One of the most gorgeous natural visuals available to us can best be enjoyed by a slow cruise along the front (north) side of Santa Cruz Island, situated within the Channel Islands National Marine Sanctuary.
I commonly watch people grow silent with awe as they take in the breathtaking beauty of the sheer rugged cliffs and picturesque little coves.
Sea caves abound, and they look so inviting, until you consider what happens inside that cave when powerful swells sweep along the island. One special cave — Painted Cave – is big enough to take a boat inside of when the swells aren’t too big.
Most of our party boat and private charter operators take passengers into the cave. It can be spooky, and for some it becomes a spiritual event with epic epiphanies. Painted Cave is my absolute favorite place in the world and to me it is a spiritual place.
Smaller caves can be found all along the north side of the island, and many look just right for exploration by kayak. It can be great fun to stack some kayaks on a boat and head across for a day of paddling and exploration.
When quietly enjoying stunning island views, one startling moment is when the calm and serene mood is pierced by the shrill sound of bird calls. We all know the gull’s cry only too well. Our brown pelicans are thankfully quiet. Other birds make some eerie sounds.
The rocky rugged waterline of Santa Cruz Island is perfect for some funny looking and sounding birds, which inhabit just such terrain.
We often see oystercatchers and boobies, launching themselves off the rocks at water’s edge and flying in their typical semicircular pattern to another equally precarious perch. These birds are special because of their shape and colorful appendages.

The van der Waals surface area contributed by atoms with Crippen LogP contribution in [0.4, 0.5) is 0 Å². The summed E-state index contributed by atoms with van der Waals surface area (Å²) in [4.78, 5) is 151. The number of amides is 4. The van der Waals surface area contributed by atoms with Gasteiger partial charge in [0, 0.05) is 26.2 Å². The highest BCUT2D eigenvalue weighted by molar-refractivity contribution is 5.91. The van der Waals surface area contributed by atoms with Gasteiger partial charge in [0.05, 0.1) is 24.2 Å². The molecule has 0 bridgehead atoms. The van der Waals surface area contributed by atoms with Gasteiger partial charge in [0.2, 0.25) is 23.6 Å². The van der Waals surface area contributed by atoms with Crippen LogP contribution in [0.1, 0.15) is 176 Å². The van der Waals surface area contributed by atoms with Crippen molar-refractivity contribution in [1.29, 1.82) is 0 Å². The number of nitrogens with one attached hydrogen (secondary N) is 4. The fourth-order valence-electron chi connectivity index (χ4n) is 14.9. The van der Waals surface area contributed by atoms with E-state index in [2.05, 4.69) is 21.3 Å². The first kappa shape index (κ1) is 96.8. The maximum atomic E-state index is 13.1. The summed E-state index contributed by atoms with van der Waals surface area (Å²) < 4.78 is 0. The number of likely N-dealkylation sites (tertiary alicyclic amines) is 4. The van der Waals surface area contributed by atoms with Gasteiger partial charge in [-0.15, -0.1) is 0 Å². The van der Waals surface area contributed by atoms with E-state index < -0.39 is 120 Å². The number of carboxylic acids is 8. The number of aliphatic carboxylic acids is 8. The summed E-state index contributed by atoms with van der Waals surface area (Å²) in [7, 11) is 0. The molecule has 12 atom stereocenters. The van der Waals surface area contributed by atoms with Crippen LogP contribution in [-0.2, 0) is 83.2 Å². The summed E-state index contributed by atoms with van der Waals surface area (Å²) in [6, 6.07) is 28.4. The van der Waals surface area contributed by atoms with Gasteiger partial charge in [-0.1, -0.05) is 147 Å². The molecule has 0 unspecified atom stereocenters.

There are other rewarding birdwatching opportunity at Santa Cruz Island. This is the home of the island scrub jay, which only lives on our Channel Islands. These grow to about 25% larger than mainland scrub jays. All of this makes for very special bird to log in a birdwatcher’s book.
Know what I love about birdwatchers? When a birdwatcher claims to have seen a particular bird, all other birdwatchers seem to readily accept the person’s word as truth. Compare that to fisherfolk! Listen … when fisherfolk claim to have caught something, they had darn well better have photos to back it up.
Another birdwatching opportunity is looking for bald eagles perched on high cliffs or dead branches of trees. They swoop down gracefully and skillfully to grab fish with their powerful talons and then with strong wing beats, fly back up to a perch or to their nest to feed themselves or their babies.
Channel Islands National Park staff and volunteers have done great work to build roosting places and bring back the mighty bald eagle to the Channel Islands chain. Good work!
It is so relaxing and rewarding to spend a day crossing the channel and watching for pelagic seabirds, then drifting just off of a wide canyon looking for island scrub jays, then noticing the big raptors flying high above the island or sitting in lone trees, next enjoying the scenery of the quiet little coves, and feeling special about spotting the cute shorebirds of the rocky coastline.
The trip back across the channel is when everyone can compare notes about what they saw, and why it all feels so wonderful. We have some precious resources around us. Let’s enjoy it all.
— Capt. David Bacon operates WaveWalker Charters and is president of SOFTIN Inc., a nonprofit organization providing seafaring opportunities for those in need. Visit softininc.blogspot.com to learn more about the organization and how you can help. Click here to read previous columns. The opinions expressed are his own.